Then there is the inadequate elaboration on the colour-coded alerts. The last time we used them was during the H1N1 scare in 2009 when Singapore went to orange. But this Disease Outbreak Response System Condition or DORSCON only entered the public vocabulary a couple of days ago, when we are told that it’s yellow. So almost overnight, we’re suddenly told it’s code orange. How many people will realise that it is a “system’’ response, with instructions that go out to schools, workplaces and are national level control measures? What is the individual or household supposed to do? Keep washing their hands?
My hope is that someone will quickly explain what the different colours mean in effect, especially code red.
The “problem’’ with an effective government is that we expect it to be able to see the future and not have a single mis-step. In fact, that’s what the G boasts of constantly – its ability to think long-term and strategically. Some quarters are calling it out on this, disregarding the unknown nature of the virus and how it spreads or how scientists have conflicting views. When comparing Singapore’s actions with others, we might want to remember that it is politically pleasing to make big gestures, but they may not always be meaningful and hurt the country in the long run. How long, for example, do we think that businesses facing a shortfall of manpower can last, even with an extremely generous Budget package, if we impose a ban on travellers not knowing when it can be lifted?
I must trust that in making decisions, the G has done its calculations and various cost-benefit analyses based on circumstances and information available at a specific point in time. What is important is that it is flexible enough to change measures, upgrade or downgrade when circumstances change or more information surfaces. When it does, it is not the time for people to say “I told you so’’ and start slagging off the G for being late. Better a G that makes quick decisions based on close tracking, then one stuck in a groove because it thinks it’s right.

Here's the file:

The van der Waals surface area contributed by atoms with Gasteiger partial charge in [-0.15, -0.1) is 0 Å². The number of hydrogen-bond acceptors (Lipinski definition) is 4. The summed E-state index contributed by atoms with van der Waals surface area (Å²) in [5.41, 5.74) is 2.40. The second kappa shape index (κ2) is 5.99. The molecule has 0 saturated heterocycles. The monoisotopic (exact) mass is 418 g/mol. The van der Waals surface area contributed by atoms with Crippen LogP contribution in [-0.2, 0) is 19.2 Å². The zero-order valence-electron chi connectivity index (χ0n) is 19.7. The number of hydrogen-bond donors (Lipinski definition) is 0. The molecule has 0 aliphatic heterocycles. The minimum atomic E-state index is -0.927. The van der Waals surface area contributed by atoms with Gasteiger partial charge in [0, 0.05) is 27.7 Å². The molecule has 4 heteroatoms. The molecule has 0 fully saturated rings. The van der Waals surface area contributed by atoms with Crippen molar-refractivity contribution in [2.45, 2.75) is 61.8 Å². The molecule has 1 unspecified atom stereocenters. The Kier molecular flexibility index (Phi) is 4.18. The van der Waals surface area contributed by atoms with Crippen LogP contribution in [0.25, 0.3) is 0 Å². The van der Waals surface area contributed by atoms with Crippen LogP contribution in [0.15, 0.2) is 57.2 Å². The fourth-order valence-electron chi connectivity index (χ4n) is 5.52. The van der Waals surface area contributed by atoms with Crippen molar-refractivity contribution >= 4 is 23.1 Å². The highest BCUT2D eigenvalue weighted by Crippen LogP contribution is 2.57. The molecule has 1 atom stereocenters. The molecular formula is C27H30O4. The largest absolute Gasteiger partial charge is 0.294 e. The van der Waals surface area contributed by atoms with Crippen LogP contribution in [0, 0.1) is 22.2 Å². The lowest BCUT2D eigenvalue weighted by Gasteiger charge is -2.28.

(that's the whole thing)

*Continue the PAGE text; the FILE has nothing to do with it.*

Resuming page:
While some “infrastructural’’ developments have been made and welcomed, like MaskGoWhere and a dedicated WhatsApp channel, methinks something needs to be done about people-to-people communication at the personal level and through social media. MSM must be chuffed at the amount of G ads recently, but besides throwing more money into advertising, some concerted social media campaign should be rolled out to counteract the panic. We can’t always be depending on ministers’ Facebook postings! Plus the G’s grassroots networks don’t seem to have been effective in conveying sentiments upstairs or calming people downstairs.
I don’t recall any panic during the H1N1 scare. Perhaps, it’s because the SARS outbreak was only five years before. And there was very little social media in place. Ten years have passed and instead of being confident that we have response measures in place, we’ve gone the other way. Instead of becoming more informed because of the Internet, we’ve become more confused. If the G is unable to make its voice heard in the cacophony of social media, then it behoves rational citizens to play their part, much like an anti-virus patch.